Tennessee loses more people to suicide every year than car and motorcycle wrecks combined, and more than prescription opioids.
Upper Cumberland Regional Director for the Tennessee Suicide Prevention Network Mike Anderson said, September is about breaking the stigma of asking for help with mental health. While also asking community members to step up and ask a person they think might be in crisis.
Anderson said you wouldn’t take the risk to ignore someone in cardiac arrest, and mental health should be treated the same way. Anderson said continuing to get the word out, is about those affected speaking out.
“It’s referred to often as the silent epidemic. These deaths are whispered about, people associate some kind of inherent shame with it. We have to break that, we have to get over that, we have to start looking at it for the disease that’s causing it. Just exactly the same way that heart disease and cancer are looked at,” Anderson said.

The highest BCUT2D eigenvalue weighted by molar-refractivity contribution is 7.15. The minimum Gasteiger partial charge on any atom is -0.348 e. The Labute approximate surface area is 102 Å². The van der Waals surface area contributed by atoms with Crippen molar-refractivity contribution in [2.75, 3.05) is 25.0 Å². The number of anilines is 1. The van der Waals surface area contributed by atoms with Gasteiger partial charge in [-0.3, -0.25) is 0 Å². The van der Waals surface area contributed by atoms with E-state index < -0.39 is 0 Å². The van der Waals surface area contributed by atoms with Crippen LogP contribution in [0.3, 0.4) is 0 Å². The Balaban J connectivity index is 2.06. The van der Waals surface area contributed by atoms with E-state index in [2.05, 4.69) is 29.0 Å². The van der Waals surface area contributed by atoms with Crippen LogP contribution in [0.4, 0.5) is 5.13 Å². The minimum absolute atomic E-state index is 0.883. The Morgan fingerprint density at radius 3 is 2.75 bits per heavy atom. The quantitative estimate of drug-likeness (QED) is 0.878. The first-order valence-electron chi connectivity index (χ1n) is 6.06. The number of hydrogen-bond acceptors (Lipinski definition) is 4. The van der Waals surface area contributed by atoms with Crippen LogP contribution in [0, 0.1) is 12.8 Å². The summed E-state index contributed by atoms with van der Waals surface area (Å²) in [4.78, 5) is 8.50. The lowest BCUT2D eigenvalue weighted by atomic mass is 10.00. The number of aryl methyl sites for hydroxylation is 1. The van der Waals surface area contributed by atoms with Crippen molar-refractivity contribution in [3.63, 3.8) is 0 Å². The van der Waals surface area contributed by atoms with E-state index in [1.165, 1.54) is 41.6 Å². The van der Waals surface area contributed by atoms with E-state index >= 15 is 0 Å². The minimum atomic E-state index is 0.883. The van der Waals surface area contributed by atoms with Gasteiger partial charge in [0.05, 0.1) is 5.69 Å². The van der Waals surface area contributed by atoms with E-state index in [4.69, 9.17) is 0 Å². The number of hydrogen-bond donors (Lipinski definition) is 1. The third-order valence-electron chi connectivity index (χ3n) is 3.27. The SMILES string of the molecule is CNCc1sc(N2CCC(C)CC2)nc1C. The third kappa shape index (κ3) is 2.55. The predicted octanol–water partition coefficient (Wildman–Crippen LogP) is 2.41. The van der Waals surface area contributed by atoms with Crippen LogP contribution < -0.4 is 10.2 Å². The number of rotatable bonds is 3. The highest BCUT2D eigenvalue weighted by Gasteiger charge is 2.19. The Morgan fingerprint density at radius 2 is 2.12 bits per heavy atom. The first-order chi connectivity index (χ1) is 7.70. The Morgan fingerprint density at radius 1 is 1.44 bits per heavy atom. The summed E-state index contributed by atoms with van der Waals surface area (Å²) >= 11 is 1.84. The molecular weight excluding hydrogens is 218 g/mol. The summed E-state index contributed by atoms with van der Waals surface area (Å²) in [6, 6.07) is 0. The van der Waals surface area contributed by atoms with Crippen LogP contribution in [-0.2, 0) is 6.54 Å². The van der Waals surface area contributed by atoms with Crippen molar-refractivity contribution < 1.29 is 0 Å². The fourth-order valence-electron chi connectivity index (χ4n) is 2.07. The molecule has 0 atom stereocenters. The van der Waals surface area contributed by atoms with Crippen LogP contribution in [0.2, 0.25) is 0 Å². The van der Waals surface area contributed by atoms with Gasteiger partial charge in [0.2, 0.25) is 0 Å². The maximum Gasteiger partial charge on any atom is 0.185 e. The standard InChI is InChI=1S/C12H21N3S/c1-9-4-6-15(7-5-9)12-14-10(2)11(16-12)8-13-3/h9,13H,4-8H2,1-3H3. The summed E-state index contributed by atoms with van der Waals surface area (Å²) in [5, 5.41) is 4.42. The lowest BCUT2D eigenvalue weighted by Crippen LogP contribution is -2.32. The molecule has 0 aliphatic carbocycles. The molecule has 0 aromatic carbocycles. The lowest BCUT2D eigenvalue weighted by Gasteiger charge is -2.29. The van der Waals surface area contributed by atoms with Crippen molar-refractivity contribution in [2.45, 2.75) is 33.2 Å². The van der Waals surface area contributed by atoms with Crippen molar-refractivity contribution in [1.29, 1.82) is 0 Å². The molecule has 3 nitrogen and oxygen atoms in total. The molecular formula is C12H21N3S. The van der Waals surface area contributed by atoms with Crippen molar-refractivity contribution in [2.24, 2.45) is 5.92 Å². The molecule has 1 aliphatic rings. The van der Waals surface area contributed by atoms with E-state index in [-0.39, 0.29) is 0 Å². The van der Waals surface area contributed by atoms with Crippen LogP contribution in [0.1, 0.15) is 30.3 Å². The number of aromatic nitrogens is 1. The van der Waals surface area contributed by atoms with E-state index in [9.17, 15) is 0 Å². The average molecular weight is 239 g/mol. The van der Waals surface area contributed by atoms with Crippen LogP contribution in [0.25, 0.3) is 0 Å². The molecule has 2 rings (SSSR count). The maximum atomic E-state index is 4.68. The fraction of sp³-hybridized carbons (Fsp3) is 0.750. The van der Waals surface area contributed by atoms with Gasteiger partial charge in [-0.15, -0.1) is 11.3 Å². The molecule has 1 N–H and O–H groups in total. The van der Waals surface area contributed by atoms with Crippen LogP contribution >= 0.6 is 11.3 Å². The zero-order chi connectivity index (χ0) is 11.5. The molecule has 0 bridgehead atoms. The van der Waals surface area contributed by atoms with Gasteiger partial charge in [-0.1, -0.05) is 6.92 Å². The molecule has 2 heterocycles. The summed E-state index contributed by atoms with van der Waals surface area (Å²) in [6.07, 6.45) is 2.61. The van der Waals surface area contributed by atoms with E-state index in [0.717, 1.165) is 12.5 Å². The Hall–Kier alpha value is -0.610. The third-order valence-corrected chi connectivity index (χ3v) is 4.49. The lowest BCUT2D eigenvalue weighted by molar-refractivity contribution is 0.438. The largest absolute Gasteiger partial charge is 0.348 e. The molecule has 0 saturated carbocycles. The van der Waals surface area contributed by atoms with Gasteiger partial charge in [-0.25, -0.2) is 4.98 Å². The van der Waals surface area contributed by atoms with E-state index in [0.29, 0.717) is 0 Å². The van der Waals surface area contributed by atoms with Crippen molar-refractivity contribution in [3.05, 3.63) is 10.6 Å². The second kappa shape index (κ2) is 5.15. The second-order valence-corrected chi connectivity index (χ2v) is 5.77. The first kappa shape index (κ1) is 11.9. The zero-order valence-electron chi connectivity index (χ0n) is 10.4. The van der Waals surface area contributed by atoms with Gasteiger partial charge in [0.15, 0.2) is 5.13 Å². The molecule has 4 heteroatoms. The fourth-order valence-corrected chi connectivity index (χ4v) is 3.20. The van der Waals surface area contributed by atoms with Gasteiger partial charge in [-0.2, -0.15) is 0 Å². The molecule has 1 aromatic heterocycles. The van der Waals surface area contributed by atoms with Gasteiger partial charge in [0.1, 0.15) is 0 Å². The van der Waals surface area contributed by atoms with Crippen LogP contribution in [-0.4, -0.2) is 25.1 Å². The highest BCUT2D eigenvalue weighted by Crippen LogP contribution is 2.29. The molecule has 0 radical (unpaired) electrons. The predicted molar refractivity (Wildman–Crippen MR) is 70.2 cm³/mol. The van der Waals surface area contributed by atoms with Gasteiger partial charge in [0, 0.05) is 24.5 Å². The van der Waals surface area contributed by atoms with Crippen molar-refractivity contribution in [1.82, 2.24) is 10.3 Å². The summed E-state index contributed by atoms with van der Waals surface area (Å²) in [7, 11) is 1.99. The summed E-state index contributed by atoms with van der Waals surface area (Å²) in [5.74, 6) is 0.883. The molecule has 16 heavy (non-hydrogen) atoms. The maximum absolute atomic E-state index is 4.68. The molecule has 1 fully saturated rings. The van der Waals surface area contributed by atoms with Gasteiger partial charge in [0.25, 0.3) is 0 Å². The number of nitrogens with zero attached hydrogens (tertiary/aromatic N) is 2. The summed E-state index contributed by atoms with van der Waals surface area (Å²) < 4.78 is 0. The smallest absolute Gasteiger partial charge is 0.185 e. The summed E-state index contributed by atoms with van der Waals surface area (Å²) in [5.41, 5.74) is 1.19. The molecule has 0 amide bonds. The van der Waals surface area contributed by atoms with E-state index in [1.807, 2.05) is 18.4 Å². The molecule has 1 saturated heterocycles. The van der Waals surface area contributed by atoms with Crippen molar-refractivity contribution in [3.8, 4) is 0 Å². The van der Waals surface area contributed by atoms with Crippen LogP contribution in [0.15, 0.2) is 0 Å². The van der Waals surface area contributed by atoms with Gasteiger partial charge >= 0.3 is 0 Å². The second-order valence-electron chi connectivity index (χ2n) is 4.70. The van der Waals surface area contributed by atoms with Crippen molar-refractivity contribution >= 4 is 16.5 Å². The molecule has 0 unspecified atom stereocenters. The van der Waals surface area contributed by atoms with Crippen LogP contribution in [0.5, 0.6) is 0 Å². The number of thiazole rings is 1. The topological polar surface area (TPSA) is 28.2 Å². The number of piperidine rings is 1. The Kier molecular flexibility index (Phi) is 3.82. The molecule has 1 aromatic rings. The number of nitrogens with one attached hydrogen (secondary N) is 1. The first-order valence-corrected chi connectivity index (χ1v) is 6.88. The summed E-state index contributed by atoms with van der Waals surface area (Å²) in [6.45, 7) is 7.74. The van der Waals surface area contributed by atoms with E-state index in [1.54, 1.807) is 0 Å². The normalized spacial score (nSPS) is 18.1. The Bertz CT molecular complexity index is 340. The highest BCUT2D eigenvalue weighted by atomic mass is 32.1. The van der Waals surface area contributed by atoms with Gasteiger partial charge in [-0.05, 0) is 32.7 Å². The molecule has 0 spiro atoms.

Anderson said the most affected group in the Upper Cumberland is men ages 45-64. If suicidal thoughts are affecting you, avoiding affecting someone else is the worst thing to do, Anderson said.
“If people are struggling with depression, the worst thing you can do is try and put on a brave face and keep it to yourself,” Anderson said.
Not just this month, but all year, Anderson said to ask people if they are struggling and do not fear putting ideas in their head. If you are someone struggling with suicidal thoughts, Anderson said to reach out because help is available.
“People are often reluctant to reach out for help because they’re afraid that, ‘there’s something wrong with me or this is a unique situation,’ thoughts of suicide are not uncommon,” Anderson said.
The Tennessee State Wide Crisis Hotline 855-274-7471.